Watchful waiting, accepted as proper management of patients with diabetic macular edema (DME) and good baseline visual acuity (VA), may not be the best approach in a select subset of patients.
In patients who have hyperreflective foci (HRF), a disorganization of the inner retina layers (DRIL), or a disruption of the ellipsoid zone (EZ) on spectral-domain optical coherence tomography (SD-OCT), early treatment may reduce the risk of future VA loss, German researchers reported.1
It appears that “there are patients with a higher risk for VA loss during observation than others,” said Catharina Busch, MD, at University Hospital Leipzig in Leipzig, Germany. “We might have to consider that the conclusion we got from Protocol V and the OBTAIN studies—that close observation is proper management—does not apply for all patients. There might be patients in which an immediate treatment might provide better long-term results.”
Clues from SD-OCT. The current findings are based on a subanalysis of OBTAIN, a 12-month retrospective cohort study that considered charts of 210 patients (249 eyes) with baseline VA equal to or worse than 20/25 and center-involving DME.2
For this secondary analysis, the researchers included observed eyes and eyes that received anti-VEGF treatment at baseline. They focused on the observed eyes (n = 147), of which 21% (n = 32) experienced VA loss of 10 or more letters during 12 months of follow-up. In the presence of one SD-OCT feature—HRF, DRIL, or EZ disruption—the odds of experiencing VA loss of at least 10 letters during observation increased 2.7- to 3.2-fold.
When all three features were present, the risk for future VA loss of 10 or more letters during observation increased up to 47% over baseline. When patients were treated immediately at baseline, the risk of future VA loss was reduced to 26% during follow-up.
The presence of subretinal fluid was not a factor.
More study needed. It should be noted that these findings did not reach statistical significance, perhaps due to the small sample size. Moreover, as with the original OBTAIN study, this was a retrospective evaluation.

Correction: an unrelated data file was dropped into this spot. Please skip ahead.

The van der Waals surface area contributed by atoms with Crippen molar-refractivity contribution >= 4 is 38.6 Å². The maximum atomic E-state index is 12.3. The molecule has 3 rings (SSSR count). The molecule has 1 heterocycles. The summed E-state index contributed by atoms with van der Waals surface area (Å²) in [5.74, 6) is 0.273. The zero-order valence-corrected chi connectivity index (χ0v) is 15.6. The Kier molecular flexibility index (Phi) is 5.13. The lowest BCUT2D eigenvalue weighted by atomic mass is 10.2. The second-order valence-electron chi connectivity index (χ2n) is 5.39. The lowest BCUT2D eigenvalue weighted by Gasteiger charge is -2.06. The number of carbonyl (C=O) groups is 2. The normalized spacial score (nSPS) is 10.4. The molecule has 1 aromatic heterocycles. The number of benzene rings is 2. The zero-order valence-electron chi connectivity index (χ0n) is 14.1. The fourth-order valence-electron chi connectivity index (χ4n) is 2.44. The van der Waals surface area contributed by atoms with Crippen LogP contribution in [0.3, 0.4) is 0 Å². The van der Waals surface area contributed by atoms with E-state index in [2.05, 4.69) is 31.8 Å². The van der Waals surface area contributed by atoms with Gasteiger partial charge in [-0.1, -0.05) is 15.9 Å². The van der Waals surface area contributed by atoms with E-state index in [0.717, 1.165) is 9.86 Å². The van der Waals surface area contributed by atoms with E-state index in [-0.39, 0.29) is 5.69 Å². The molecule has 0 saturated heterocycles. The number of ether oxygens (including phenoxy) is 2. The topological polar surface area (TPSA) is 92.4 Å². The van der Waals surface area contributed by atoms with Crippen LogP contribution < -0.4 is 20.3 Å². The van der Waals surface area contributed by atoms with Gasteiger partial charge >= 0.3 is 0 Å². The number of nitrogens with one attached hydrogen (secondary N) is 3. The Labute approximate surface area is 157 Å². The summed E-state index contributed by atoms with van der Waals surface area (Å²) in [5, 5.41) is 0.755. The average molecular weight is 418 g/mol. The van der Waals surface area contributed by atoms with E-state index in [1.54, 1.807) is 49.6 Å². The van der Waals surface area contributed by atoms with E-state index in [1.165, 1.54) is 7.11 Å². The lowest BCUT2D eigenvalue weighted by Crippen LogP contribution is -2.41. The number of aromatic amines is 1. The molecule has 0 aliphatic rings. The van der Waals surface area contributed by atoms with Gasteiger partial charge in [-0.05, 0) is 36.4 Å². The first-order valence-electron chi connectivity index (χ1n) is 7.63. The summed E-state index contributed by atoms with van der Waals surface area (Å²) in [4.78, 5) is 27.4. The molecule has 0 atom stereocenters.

But the findings suggest the need for further studies in bigger cohorts of patients to evaluate whether an immediate treatment in these high-risk patients is superior to observation or not, Dr. Busch said.
In the meantime, she suggested that clinicians consider the presence or absence of DRIL, HRF, and EZ disruption when deciding whether to treat immediately or closely observe. “Our study changed my personal awareness. If risk features are present, I adapt my control intervals and decide for treatment earlier.”
1 Busch C et al. Acta Ophthalmol. Published online March 1, 2020.
2 Busch C et al. Acta Diabetol. 2019;56(7):777-784.
Relevant financial disclosures—Dr. Busch: None.
For full disclosures and the disclosure key, see below.
Full Financial Disclosures
Dr. Busch None.
Dr. Li Wuhan Neurophth Biotechnology: S.
Dr. Mansouri Alcon: L, Allergan: C,L; Bayer: S; Implandata: C; Glaukos: S; Novartis: L; New World Medical: C,L; Optovue: L,S; Santen: L,S; Sensimed: C; Thea: L; Topcon: L,S.
Dr. Sim Allergan: C; Bayer: C; Big Picture Eye Health: C; Haag Streit: C; Novartis: C.
||Consultant fee, paid advisory boards, or fees for attending a meeting.
||Employed by a commercial company.
||Lecture fees or honoraria, travel fees or reimbursements when speaking at the invitation of a commercial company.
||Equity ownership/stock options in publicly or privately traded firms, excluding mutual funds.
||Patents and/or royalties for intellectual property.
||Grant support or other financial support to the investigator from all sources, including research support from government agencies (e.g., NIH), foundations, device manufacturers, and/or pharmaceutical companies.
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